The conference accepts both individual paper and complete panel submissions. Submissions of individual papers should include an abstract of 150-300 words as well as a few descriptive keywords. Panels are expected to consist of three to four papers and should be submitted by one person who is willing to serve as the point of contact. Complete panels must also include a chair/discussant. In addition to abstracts for each individual paper, panel submissions should also include a brief 100-150 word introduction describing the panel’s main theme. The conference does not discriminate between panels and individual paper submissions.
All submissions for inclusion in the Britain and the World 2014 Conference must be received by Saturday, 15 March 2014. Decisions on inclusion will be made on a rolling basis. Submissions should be made electronically to editorbritishscholarorg.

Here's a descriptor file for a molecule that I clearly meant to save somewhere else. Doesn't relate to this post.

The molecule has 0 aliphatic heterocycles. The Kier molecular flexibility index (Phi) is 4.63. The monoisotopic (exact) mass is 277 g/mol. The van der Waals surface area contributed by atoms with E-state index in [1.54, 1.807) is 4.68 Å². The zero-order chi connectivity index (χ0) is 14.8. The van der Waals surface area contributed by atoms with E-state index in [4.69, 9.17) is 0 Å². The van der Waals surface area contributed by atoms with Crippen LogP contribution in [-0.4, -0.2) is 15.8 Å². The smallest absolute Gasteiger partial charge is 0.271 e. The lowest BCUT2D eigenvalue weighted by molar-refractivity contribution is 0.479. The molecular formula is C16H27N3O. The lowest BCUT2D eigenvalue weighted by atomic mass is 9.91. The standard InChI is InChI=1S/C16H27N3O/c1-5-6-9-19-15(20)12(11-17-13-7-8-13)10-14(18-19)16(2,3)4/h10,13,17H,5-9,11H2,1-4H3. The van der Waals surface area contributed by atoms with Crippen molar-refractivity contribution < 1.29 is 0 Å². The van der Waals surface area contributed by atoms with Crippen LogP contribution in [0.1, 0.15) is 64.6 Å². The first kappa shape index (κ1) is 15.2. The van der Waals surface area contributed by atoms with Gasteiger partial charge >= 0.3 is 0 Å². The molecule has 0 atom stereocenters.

Updates regarding the conference will be periodically posted to the British Scholar website. It is hoped that participants will be able to call upon their departments for hotel and transportation expenses.
Information on hotel accommodation is already available on the 2014 conference webpage at http://britishscholar.org/2014-conference/. Information on Conference Registration will be forthcoming in January. It should be noted that becoming a member of The British Scholar Society entitles you to a discounted registration rate. Membership in The British Scholar Society for 2013 is available on the British Scholar website by visiting our membership page at www.britishscholar.org/british-scholar/membership/. Membership for 2014 will be available from 2 December. If you have any questions about the forthcoming conference, please contact Dr. Martin Farr, President of the Conference Organizing Committee, directly at martinfarrnclacuk.